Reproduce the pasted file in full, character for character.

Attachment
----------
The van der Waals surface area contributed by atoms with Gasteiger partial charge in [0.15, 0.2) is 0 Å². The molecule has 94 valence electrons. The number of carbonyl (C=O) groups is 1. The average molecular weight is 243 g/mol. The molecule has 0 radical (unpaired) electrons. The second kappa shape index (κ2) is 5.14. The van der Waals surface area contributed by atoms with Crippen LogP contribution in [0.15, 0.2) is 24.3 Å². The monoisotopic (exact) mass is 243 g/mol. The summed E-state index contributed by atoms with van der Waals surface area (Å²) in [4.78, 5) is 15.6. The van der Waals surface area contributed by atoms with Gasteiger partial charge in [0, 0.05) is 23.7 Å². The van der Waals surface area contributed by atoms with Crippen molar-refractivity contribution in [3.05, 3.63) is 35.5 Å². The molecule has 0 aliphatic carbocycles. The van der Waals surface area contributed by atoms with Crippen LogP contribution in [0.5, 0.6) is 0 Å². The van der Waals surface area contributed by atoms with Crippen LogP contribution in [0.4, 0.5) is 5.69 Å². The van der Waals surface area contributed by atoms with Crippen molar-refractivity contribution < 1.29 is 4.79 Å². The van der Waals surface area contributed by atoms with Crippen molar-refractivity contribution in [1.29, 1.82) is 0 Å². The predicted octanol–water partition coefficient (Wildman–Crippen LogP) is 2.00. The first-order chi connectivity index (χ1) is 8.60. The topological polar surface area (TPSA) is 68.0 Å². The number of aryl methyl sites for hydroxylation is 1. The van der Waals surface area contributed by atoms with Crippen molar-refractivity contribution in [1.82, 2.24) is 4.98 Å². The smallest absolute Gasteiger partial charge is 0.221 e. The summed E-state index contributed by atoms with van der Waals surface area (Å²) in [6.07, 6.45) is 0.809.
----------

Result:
The van der Waals surface area contributed by atoms with Gasteiger partial charge in [0.15, 0.2) is 0 Å². The molecule has 94 valence electrons. The number of carbonyl (C=O) groups is 1. The average molecular weight is 243 g/mol. The molecule has 0 radical (unpaired) electrons. The second kappa shape index (κ2) is 5.14. The van der Waals surface area contributed by atoms with Crippen LogP contribution in [0.15, 0.2) is 24.3 Å². The monoisotopic (exact) mass is 243 g/mol. The summed E-state index contributed by atoms with van der Waals surface area (Å²) in [4.78, 5) is 15.6. The van der Waals surface area contributed by atoms with Gasteiger partial charge in [0, 0.05) is 23.7 Å². The van der Waals surface area contributed by atoms with Crippen molar-refractivity contribution in [3.05, 3.63) is 35.5 Å². The molecule has 0 aliphatic carbocycles. The van der Waals surface area contributed by atoms with Crippen LogP contribution in [0.5, 0.6) is 0 Å². The van der Waals surface area contributed by atoms with Crippen LogP contribution in [0.4, 0.5) is 5.69 Å². The van der Waals surface area contributed by atoms with Crippen molar-refractivity contribution < 1.29 is 4.79 Å². The van der Waals surface area contributed by atoms with Crippen molar-refractivity contribution in [1.29, 1.82) is 0 Å². The predicted octanol–water partition coefficient (Wildman–Crippen LogP) is 2.00. The first-order chi connectivity index (χ1) is 8.60. The topological polar surface area (TPSA) is 68.0 Å². The number of aryl methyl sites for hydroxylation is 1. The van der Waals surface area contributed by atoms with Crippen molar-refractivity contribution in [1.82, 2.24) is 4.98 Å². The smallest absolute Gasteiger partial charge is 0.221 e. The summed E-state index contributed by atoms with van der Waals surface area (Å²) in [6.07, 6.45) is 0.809.